Comment 76677

By CouldaWouldaShoulda (anonymous) | Posted May 09, 2012 at 05:43:06 in reply to Comment 76646

Kiely, your comment is great. I appreciate where you're coming from. But a few counter-points...

First off, the 'ignorant' aren't in this discussion. So calling them 'ignorant' is a moot point, as well as being academic. But maybe the more appropriate word isn't 'ignorant', but 'detached'. So because they're detached, because they're wholly disinterested in this discussion, they're not reading these comments. They're not even coming to a site such as this. So worrying about what we're calling them just isn't a factor in potential success. Not until they're actually part of the discussion. At which point your strategy should change markedly.

Secondly, don't you think it's a bit ironic you can make the declaration about ignorance while stating '...a 60 year span that made our entire culture/society one of ignorance'? We really need some context here, otherwise your statement is incredibly damning, and I don't believe that's fair.

As well, don't forget there's a difference between 'ignorance'/detachment and 'difference of opinion'. If someone is on here saying the progressives are ignorant...then by definition, they're not in the 'ignorant' category, because they're active, they're commenting here. This difference is as valid a one as that between someone who is 'naïve' and someone who just sees things in an entirely different way.

As for the 'solution', don't count on self-realization. Those people will have their epiphanies, but they're really not the challenge. The challenge is getting the detached involved, 'seducing' them to invest more in their streets, their neighbourhoods, their communities so that they migrate from 'ignorance'/detachment to a default that's more informed. (But I need to say that this doesn't mean they're automatically going to be 'progressive'. They still might disagree with the progressive agenda. But I'll bet they'll be better neighbours, more engaged residents.)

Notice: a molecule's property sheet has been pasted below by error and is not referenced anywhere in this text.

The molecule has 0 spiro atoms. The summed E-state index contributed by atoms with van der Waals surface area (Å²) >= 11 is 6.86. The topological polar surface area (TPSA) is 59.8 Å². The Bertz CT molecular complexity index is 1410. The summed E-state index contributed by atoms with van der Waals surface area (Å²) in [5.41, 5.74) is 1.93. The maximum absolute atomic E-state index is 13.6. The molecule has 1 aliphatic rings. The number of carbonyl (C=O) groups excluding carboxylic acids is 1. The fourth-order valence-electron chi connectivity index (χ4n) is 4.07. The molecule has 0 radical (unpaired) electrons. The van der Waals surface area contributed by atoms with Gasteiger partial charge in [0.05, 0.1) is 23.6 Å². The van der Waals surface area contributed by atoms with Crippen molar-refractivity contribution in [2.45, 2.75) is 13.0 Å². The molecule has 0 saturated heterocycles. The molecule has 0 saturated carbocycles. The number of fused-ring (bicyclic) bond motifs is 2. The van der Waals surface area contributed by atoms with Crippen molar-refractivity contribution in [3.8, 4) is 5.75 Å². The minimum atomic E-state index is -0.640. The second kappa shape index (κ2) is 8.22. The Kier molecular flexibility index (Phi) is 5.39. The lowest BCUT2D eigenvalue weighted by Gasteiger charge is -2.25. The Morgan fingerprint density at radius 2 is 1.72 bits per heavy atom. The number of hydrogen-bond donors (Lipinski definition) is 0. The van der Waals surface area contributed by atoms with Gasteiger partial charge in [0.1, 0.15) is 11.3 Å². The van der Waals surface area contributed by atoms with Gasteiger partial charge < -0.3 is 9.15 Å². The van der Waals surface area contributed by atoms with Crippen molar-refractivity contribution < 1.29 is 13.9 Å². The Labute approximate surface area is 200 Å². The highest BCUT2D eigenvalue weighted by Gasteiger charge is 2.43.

I don't think it's necessary to 'make them think it was their own idea'. I think you can get them on-board without having to go through all the rigamarole of such efforts. (To be frank, facetiousness isn't the issue here. Patronization is.) People want to have better communities and a better city. They just don't want to feel they're wasting their time. They want to belong, they want to contribute (each according to their abilities and motivation, of course), but just like students, they need to be provided the opportunities to succeed.

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